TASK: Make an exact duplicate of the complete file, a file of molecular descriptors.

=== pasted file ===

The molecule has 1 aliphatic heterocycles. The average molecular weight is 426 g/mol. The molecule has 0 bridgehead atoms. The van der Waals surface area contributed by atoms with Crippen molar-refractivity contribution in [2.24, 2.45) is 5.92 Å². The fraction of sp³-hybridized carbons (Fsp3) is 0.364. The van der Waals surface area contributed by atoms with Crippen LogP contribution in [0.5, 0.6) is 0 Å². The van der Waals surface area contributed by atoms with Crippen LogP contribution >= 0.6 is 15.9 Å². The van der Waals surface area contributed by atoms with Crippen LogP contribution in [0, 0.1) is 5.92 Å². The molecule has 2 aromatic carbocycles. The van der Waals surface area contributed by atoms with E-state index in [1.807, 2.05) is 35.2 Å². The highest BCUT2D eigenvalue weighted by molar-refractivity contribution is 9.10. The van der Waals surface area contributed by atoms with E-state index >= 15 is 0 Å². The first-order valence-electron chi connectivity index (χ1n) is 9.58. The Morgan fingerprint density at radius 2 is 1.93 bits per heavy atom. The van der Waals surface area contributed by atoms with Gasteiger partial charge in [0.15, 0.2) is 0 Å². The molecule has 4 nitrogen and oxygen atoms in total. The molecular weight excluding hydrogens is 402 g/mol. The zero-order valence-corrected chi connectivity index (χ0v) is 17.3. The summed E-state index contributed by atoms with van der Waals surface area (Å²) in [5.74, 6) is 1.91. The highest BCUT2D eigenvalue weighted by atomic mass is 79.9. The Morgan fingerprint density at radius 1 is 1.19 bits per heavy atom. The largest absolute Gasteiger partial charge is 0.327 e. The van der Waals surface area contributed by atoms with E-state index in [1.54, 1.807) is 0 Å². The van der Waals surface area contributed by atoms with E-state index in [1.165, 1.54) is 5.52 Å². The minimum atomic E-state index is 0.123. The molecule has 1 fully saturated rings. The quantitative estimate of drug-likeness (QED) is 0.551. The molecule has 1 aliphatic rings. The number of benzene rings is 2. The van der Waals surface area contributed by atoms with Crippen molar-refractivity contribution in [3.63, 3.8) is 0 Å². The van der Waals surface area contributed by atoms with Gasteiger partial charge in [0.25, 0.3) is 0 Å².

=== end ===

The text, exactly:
The molecule has 1 aliphatic heterocycles. The average molecular weight is 426 g/mol. The molecule has 0 bridgehead atoms. The van der Waals surface area contributed by atoms with Crippen molar-refractivity contribution in [2.24, 2.45) is 5.92 Å². The fraction of sp³-hybridized carbons (Fsp3) is 0.364. The van der Waals surface area contributed by atoms with Crippen LogP contribution in [0.5, 0.6) is 0 Å². The van der Waals surface area contributed by atoms with Crippen LogP contribution >= 0.6 is 15.9 Å². The van der Waals surface area contributed by atoms with Crippen LogP contribution in [0, 0.1) is 5.92 Å². The molecule has 2 aromatic carbocycles. The van der Waals surface area contributed by atoms with E-state index in [1.807, 2.05) is 35.2 Å². The highest BCUT2D eigenvalue weighted by molar-refractivity contribution is 9.10. The van der Waals surface area contributed by atoms with E-state index >= 15 is 0 Å². The first-order valence-electron chi connectivity index (χ1n) is 9.58. The Morgan fingerprint density at radius 2 is 1.93 bits per heavy atom. The van der Waals surface area contributed by atoms with Gasteiger partial charge in [0.15, 0.2) is 0 Å². The molecule has 4 nitrogen and oxygen atoms in total. The molecular weight excluding hydrogens is 402 g/mol. The zero-order valence-corrected chi connectivity index (χ0v) is 17.3. The summed E-state index contributed by atoms with van der Waals surface area (Å²) in [5.74, 6) is 1.91. The highest BCUT2D eigenvalue weighted by atomic mass is 79.9. The Morgan fingerprint density at radius 1 is 1.19 bits per heavy atom. The largest absolute Gasteiger partial charge is 0.327 e. The van der Waals surface area contributed by atoms with E-state index in [1.54, 1.807) is 0 Å². The van der Waals surface area contributed by atoms with E-state index in [1.165, 1.54) is 5.52 Å². The minimum atomic E-state index is 0.123. The molecule has 1 fully saturated rings. The quantitative estimate of drug-likeness (QED) is 0.551. The molecule has 1 aliphatic rings. The number of benzene rings is 2. The van der Waals surface area contributed by atoms with Crippen molar-refractivity contribution in [3.63, 3.8) is 0 Å². The van der Waals surface area contributed by atoms with Gasteiger partial charge in [0.25, 0.3) is 0 Å².